To be a successful counter you have to be able to count down a deck fast and memorize large tables of numbers as well as make it look like you're just a casual player. Furthermore, with today's rules, a realistic advantage the counter will have is only 0.5% to 1.5%. You will not win money slowly and gradually but your bankroll will go up and down like a roller coaster in the short run. Only in the long run over hundreds of hours of playing can you count on winning.
The underlying principle behind card counting is that a deck rich is tens and aces is good for the player, a deck rich in small cards is good for the dealer. The reason for this is complicated but to give just two examples: (1) Blackjacks are more common in ten and ace rich decks, which benefit the player more than the dealer. (2) The probability of busting a stiff hand is greater. The dealer is forced to hit a stiff hand and the player is not.
To gauge the richness of the deck in good cards the player will keep track of the cards the are already played. Strategies vary but all assign a point value to each card. For example the Ken Uston's Plus/Minus strategy assigns a value of +1 to 3, 4, 5, 6 and 7, and 1 to tens and aces. Everything else is 0, or neutral. At the beginning of a deck or shoe the count is 0. Then the counter constantly adds and subtracts from the count according to the cards played. This running total is called the "running count." A positive count means that a disproportional number of small cards have already been played which means the deck is rich in large cards. To determine the "true count" divide the running count by the number of decks left to be played, or in some strategies the number of half decks. This will tell you the relative richness of the deck in good cards.
The true count is used in two ways, to determine how much to bet and how to play your hand. Unless it is obvious every situation has a line in which you should play one way if the count is above the line and another if below. For example a 12 against a 6 may dictate that you stand if the true count is +1 or greater and hit if the true count is less than +1. The counter will also bet more when the deck is rich in good cards.
A problem arises when it comes to treating aces. The player should bet more when the deck is rich in aces since they add to the probability of getting a blackjack. However, when it comes to playing your hand the number of aces left is not nearly as important as the number of tens, so it is desirable, but not necessary, to distinguish between tens and aces. Some card counting strategies keep a side count of aces. In the HiOpt I and Revere Plus/Minus aces are counted separately and only considered when making the wager. This is a more accurate and powerful way to play than assigning a negative value to aces and not keeping a side count, as some strategies do. Yet many people feel that for the beginner it is too confusing to keep two counts. A player is more likely to make mistakes keeping two counts and that costs money. The efficiency of a strategy that does not keep a side count of aces is only modestly less but you likely will gain more from fewer mistakes made. Different experts fall in various places in the spectrum in terms of what to recommend for the beginner. The Zen Count takes the middle ground and gives aces a value of 1 and tens 2. Personally I have tried both and would recommend against a count that requires a side count of aces to a person ready to take up card counting. The Uston Advanced Plus/Minus is a good strategy that does not involve an ace side count and can be found in the book Million Dollar Blackjack. How well you know a counting strategy is much more important that which strategy you know.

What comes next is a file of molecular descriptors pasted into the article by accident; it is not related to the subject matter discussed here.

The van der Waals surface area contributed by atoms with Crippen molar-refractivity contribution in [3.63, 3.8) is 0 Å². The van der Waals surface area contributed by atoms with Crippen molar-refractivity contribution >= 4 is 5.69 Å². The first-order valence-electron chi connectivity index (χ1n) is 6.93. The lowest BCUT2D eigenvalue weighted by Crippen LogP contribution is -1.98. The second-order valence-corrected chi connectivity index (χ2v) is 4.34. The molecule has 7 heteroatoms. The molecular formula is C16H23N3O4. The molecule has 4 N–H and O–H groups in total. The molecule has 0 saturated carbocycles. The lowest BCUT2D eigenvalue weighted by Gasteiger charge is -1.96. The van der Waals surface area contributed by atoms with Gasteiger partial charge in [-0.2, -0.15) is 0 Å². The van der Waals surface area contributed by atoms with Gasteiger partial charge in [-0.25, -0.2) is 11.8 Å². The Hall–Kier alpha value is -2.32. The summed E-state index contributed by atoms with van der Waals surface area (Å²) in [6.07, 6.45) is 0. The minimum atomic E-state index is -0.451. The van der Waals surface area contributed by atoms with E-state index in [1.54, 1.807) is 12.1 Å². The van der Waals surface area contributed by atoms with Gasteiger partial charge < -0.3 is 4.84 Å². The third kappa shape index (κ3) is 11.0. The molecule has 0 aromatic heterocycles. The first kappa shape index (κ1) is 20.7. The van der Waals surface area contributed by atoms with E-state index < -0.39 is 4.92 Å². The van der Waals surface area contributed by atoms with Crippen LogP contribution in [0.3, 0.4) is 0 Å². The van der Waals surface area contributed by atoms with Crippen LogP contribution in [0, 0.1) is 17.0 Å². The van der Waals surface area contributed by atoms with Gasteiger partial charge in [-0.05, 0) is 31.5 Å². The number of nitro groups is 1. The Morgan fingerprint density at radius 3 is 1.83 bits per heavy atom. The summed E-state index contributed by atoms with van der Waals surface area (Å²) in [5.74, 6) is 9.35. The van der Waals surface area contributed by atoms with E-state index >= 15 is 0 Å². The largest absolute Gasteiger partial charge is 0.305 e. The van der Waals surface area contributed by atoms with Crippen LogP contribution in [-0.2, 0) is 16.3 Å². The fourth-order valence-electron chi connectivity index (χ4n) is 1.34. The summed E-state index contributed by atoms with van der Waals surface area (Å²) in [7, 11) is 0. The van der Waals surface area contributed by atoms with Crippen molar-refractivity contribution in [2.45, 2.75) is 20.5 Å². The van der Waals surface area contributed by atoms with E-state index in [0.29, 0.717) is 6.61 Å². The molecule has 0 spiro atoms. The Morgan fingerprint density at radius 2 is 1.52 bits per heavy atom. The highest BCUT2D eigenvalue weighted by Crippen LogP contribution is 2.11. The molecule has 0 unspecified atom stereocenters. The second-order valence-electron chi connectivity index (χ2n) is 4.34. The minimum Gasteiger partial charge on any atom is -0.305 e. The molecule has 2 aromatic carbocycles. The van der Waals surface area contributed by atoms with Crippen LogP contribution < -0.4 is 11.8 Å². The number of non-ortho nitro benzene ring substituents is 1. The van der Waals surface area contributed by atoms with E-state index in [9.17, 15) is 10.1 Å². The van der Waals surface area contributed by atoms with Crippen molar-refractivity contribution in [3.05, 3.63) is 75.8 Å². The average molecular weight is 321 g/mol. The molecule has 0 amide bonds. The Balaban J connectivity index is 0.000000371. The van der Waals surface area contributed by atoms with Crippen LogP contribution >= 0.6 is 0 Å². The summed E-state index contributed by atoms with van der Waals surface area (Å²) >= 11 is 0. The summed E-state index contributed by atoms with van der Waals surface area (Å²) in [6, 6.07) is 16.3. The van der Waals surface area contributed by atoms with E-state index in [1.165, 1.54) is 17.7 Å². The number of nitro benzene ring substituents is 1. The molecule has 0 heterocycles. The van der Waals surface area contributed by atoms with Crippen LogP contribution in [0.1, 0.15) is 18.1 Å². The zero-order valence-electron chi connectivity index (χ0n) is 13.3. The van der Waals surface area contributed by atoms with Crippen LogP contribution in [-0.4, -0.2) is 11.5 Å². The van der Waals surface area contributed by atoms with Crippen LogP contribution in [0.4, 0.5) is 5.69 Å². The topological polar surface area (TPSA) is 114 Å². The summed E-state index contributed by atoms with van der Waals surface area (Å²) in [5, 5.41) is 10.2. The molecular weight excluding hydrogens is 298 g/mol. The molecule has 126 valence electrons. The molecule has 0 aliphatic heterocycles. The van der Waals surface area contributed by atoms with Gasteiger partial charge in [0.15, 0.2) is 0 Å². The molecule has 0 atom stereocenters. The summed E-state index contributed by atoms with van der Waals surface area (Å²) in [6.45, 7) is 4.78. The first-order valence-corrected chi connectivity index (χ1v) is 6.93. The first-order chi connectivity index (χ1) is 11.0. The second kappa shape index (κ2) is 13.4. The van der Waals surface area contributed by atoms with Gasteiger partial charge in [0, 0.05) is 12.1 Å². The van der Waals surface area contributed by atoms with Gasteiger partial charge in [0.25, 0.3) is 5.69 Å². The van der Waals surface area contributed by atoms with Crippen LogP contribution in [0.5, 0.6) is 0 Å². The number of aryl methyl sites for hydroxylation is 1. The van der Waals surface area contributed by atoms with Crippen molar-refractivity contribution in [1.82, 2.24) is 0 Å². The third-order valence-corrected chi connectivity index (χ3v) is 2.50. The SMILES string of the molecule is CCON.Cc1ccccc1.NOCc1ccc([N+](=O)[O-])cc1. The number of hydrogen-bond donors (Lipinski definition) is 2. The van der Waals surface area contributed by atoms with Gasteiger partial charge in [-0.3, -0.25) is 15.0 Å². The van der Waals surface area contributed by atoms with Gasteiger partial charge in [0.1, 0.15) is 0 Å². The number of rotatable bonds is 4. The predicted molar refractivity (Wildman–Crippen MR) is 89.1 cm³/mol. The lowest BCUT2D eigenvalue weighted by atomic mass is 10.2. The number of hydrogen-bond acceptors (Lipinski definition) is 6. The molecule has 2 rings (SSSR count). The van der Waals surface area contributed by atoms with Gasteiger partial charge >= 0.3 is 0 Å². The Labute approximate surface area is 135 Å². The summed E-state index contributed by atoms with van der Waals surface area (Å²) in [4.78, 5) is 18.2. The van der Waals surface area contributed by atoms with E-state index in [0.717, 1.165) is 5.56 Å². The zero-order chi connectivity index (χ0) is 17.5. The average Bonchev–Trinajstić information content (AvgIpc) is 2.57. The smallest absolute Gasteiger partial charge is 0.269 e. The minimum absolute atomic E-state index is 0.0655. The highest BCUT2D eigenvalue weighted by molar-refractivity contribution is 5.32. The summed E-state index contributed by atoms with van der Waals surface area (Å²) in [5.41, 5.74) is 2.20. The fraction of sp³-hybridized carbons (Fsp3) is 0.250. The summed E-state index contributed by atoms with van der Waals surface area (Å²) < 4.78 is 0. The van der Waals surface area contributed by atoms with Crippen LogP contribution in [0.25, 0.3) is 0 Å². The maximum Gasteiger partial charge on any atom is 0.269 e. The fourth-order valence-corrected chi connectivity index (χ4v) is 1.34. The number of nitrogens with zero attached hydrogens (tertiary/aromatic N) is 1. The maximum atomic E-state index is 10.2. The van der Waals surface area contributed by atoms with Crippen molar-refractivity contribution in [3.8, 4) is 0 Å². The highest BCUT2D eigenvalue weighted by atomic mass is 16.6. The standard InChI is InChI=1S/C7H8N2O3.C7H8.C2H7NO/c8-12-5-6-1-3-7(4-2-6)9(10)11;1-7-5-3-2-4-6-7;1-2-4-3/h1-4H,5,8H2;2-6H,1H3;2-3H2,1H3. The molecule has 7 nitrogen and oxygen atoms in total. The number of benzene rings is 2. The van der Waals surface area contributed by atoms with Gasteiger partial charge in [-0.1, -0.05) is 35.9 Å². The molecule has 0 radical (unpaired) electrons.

Legally speaking the player may play blackjack any way he wants without cheating or using a computer, and the casinos may do anything from making conditions unfavorable to barring in an effort to stop anyone who they deem has an advantage over the game. Much of the challenge of card counting is avoiding suspicion that you are anything but a normal noncounting player. The most obvious indication that somebody is counting is that they make a substantial increase in bet size after a lot of small cards leave the table. Although the greater the factor by which you can increase your bet the greater your odds of winning, more than doubling your last bet is a fast way to arouse "heat" from the dealer and pit boss. Usually when casinos do realize you are counting they will either shuffle the cards whenever you increase your bet, essentially removing any advantage, or ask you to leave.
This is only scraping the surface of the subject of card counting. To learn more see my book review section for suggestions on good blackjack books.
Appendices
 Appendix 1: Total dependent expected return table for an infinite deck.
 Appendix 2: This appendix is a probability table of the dealer's final hand given the dealer's upcard, assuming the dealer does not have a blackjack.
 Appendix 3: Composition dependent exceptions to single deck basic strategy. Very useful in playing blackjack online.
 Appendix 4: All three basic strategy tables side by side, for comparison purposes.